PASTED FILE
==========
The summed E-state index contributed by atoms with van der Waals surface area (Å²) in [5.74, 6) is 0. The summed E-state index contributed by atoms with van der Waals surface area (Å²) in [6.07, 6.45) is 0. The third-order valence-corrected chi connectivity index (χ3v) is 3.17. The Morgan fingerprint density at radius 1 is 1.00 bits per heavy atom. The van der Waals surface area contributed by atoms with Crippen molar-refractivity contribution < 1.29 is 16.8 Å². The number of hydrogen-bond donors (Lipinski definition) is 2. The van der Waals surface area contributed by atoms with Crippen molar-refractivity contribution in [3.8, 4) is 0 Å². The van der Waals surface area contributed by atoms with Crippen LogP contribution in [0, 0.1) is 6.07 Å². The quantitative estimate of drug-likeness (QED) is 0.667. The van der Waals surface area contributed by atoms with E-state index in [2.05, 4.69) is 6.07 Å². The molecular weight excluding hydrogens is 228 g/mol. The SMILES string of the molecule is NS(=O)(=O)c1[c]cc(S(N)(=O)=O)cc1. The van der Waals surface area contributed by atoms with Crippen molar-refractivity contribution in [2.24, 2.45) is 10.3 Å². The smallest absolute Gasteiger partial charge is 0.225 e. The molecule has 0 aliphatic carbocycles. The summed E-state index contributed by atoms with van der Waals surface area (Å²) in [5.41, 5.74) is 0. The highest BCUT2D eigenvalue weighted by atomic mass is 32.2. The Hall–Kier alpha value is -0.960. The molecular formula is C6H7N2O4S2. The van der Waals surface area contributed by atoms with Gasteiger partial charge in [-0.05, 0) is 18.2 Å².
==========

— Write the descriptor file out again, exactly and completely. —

The summed E-state index contributed by atoms with van der Waals surface area (Å²) in [5.74, 6) is 0. The summed E-state index contributed by atoms with van der Waals surface area (Å²) in [6.07, 6.45) is 0. The third-order valence-corrected chi connectivity index (χ3v) is 3.17. The Morgan fingerprint density at radius 1 is 1.00 bits per heavy atom. The van der Waals surface area contributed by atoms with Crippen molar-refractivity contribution < 1.29 is 16.8 Å². The number of hydrogen-bond donors (Lipinski definition) is 2. The van der Waals surface area contributed by atoms with Crippen molar-refractivity contribution in [3.8, 4) is 0 Å². The van der Waals surface area contributed by atoms with Crippen LogP contribution in [0, 0.1) is 6.07 Å². The quantitative estimate of drug-likeness (QED) is 0.667. The van der Waals surface area contributed by atoms with E-state index in [2.05, 4.69) is 6.07 Å². The molecular weight excluding hydrogens is 228 g/mol. The SMILES string of the molecule is NS(=O)(=O)c1[c]cc(S(N)(=O)=O)cc1. The van der Waals surface area contributed by atoms with Crippen molar-refractivity contribution in [2.24, 2.45) is 10.3 Å². The smallest absolute Gasteiger partial charge is 0.225 e. The molecule has 0 aliphatic carbocycles. The summed E-state index contributed by atoms with van der Waals surface area (Å²) in [5.41, 5.74) is 0. The highest BCUT2D eigenvalue weighted by atomic mass is 32.2. The Hall–Kier alpha value is -0.960. The molecular formula is C6H7N2O4S2. The van der Waals surface area contributed by atoms with Gasteiger partial charge in [-0.05, 0) is 18.2 Å².